One-to-One Connections

Outreach and recruitment are designed to create one-to-one opportunities to talk with fathers in the community, listen to their story, and determine how your program can be helpful to them. Once in conversation with a potential participant there are several practices to keep in mind to increase the chances of enrollment. Whether through informal conversation or during formal intake procedures, it is important to create safe, non-threatening dialogue and engage in empathetic listening. On this page we build on these principles by offering you tips and best practices for making the most out of one-to-one connections.

Tips & Best Practices

  • Do not sell. Remember that the needs of the potential participant are important, not meeting program enrollment goals. Establishing possibilities is the difference between a hard sell and enrollment.
  • Find common ground. This can happen a variety of ways. It can include: a favorite sports team, having grown up in the same community, or a short story about how a social program helped you (does not necessarily have to be fatherhood-specific).
  • Establish personal and organizational credibility. This means following your organization’s dress code, avoiding calling participants by nicknames, and handing out professionally crafted business cards, brochures, and pamphlets.
  • Make the program real for potential clients by speaking about its benefits.
  • Encourage commitment to enter the program.
Spotlight On
Effective Recruitment and Retention: The AIDA Model

At an OFA grantee roundtable, the facilitator presented a marketing model that features four components: Attention, Interest, Desire, and Action (AIDA). Roundtable participants gave the following examples of how this can work:

Attention (connect/relate/listen)

  • Connect to what concerns fathers in the community.
  • Use the latest research on the target market.
  • Improve community visibility.
  • Develop referral opportunities.
  • Go to high schools to discuss parents’ rights, responsibilities, and realities.   

Interest (be relevant/provide examples/excite them)

  • Speak about what concerns the target group.
  • Provide examples and testimonials highlighting how others have benefited.
  • Excite them and be encouraging. (“They don’t hear many people say encouraging things.”)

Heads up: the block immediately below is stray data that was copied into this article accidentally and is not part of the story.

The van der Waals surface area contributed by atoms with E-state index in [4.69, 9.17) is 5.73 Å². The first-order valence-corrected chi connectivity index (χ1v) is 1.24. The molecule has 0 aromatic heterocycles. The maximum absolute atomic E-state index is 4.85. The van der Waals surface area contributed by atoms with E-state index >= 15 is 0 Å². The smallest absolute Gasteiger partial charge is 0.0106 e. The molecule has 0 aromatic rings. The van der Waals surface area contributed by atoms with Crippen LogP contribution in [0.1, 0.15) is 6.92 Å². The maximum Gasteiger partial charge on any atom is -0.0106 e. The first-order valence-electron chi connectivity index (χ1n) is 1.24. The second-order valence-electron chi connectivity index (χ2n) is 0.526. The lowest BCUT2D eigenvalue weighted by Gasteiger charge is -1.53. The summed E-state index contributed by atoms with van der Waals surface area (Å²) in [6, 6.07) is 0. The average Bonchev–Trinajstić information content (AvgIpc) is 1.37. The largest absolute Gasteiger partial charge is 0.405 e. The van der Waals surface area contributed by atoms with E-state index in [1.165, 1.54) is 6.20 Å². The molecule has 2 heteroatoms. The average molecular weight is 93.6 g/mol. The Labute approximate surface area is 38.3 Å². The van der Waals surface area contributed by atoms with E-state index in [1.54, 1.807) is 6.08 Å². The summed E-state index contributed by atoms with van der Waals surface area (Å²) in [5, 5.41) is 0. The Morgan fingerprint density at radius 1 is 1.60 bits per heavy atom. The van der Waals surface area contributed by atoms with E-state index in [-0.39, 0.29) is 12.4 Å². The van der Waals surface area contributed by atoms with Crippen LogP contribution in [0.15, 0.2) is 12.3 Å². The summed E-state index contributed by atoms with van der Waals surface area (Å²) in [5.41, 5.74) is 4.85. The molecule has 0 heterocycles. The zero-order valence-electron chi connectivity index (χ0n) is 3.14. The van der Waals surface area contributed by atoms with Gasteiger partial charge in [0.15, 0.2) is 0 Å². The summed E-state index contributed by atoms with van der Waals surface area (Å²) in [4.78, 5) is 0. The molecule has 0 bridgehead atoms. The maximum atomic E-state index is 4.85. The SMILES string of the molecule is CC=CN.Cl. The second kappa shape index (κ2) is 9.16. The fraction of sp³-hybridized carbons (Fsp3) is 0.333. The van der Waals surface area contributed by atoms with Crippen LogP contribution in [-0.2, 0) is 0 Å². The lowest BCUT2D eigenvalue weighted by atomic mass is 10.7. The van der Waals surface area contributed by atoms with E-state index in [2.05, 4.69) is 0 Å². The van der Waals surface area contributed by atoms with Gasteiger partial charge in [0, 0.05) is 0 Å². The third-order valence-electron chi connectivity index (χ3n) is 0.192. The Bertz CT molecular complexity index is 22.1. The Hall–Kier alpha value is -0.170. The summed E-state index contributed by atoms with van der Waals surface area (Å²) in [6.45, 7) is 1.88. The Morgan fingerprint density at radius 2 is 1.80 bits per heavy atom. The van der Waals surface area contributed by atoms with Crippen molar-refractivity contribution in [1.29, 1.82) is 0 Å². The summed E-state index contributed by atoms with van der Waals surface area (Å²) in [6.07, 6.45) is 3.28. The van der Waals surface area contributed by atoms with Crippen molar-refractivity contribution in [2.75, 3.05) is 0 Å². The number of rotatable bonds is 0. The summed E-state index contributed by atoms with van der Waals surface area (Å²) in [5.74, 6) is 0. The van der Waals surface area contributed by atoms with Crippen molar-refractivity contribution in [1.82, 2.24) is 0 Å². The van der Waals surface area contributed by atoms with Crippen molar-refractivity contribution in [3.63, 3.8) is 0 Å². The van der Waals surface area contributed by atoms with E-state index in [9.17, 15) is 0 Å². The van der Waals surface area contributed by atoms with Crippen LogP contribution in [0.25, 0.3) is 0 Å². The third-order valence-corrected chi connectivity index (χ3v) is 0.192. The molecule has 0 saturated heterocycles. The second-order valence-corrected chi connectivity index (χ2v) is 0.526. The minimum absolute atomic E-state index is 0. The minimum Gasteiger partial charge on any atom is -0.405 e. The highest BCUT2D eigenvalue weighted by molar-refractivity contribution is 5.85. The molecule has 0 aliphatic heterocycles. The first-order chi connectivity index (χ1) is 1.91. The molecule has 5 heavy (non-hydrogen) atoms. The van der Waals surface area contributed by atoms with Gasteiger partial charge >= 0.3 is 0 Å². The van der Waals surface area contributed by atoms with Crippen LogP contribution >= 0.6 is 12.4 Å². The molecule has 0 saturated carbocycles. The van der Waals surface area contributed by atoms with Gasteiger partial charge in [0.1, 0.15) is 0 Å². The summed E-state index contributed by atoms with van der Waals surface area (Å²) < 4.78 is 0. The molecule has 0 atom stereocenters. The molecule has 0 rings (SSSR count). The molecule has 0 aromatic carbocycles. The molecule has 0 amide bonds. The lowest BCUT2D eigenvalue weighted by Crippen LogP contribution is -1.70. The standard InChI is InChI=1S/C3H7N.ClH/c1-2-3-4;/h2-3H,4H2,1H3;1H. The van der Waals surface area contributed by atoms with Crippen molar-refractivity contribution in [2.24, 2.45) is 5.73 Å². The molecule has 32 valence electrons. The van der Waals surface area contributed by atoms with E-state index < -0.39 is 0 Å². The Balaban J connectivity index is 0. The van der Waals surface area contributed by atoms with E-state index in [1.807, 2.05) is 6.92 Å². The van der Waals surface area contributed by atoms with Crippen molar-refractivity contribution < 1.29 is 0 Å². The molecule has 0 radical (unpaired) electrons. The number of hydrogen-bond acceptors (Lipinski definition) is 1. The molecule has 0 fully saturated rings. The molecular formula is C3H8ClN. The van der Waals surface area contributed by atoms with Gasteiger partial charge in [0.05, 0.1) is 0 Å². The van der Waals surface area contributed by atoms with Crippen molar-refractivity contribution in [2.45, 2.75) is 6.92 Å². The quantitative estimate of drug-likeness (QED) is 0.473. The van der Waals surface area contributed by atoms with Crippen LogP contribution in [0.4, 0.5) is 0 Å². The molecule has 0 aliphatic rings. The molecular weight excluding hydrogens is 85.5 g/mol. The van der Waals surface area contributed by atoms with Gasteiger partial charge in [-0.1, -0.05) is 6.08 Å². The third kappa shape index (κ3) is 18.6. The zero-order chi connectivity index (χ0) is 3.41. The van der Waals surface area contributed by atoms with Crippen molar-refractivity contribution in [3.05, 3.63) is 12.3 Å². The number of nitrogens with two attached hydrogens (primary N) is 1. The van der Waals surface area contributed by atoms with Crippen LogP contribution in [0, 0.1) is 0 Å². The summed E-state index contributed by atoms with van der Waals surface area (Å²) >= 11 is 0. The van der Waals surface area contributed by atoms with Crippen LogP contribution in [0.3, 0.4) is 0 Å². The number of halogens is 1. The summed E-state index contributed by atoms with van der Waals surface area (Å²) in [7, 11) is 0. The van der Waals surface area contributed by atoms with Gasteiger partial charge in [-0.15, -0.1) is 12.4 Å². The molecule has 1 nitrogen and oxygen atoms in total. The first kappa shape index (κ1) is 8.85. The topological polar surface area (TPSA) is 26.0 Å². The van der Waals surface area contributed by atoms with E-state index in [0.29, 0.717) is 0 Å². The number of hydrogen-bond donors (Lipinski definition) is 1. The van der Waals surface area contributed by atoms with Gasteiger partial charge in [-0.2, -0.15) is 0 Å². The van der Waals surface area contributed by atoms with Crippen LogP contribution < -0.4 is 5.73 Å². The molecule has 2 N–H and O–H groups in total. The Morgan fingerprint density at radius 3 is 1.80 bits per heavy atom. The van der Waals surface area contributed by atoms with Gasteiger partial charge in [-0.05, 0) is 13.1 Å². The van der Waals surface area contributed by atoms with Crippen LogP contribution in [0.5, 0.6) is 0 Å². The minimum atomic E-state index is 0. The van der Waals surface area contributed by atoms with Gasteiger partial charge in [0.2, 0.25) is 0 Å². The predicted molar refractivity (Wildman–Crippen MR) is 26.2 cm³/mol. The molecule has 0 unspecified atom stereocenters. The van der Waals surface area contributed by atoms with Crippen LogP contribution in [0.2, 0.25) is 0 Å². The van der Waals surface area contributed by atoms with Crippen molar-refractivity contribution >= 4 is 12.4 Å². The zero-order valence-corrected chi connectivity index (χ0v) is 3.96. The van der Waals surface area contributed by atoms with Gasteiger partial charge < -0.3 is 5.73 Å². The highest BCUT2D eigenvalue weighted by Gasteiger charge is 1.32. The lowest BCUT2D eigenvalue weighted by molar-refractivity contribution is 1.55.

Desire (stress benefits/“feel-good” factor/overcome objections)

  • People want what makes them feel good.
  • Be prepared to overcome objections. Provide examples of the experience of others.
  • Explain how the program can help with child support and employment issues.

Action (demonstrate what is doable and worthwhile/get permission to follow up)

  • Explain the benefits the target population can gain.
  • Inspire better staff performance.
  • Go where dads are.
  • Reach out to moms.


What is empathetic listening?

Empathetic listening is the practice of listening solely to understand. Avoid rebutting, advising, or contradicting. There is no way you can respond to questions if you do truly understand where the other person is coming from.

What if a potential participant mentions needing a service my program does not offer?

Assess whether the participant has any other needs your program can meet. If there are, explain to the potential participant what you can offer and how you can connect them to trusted resources to fill in additional needs.

How should I follow up?

As you wrap up your conversation, obtain the potential participant’s phone number or find out their preferred method of communication (phone, text, email, etc.). Ask them if it would be okay to give contact them within a week. When you call, address them by name and repeat your own name. Briefly recap what you discussed in your one-on-one meeting and guide them to the next step.

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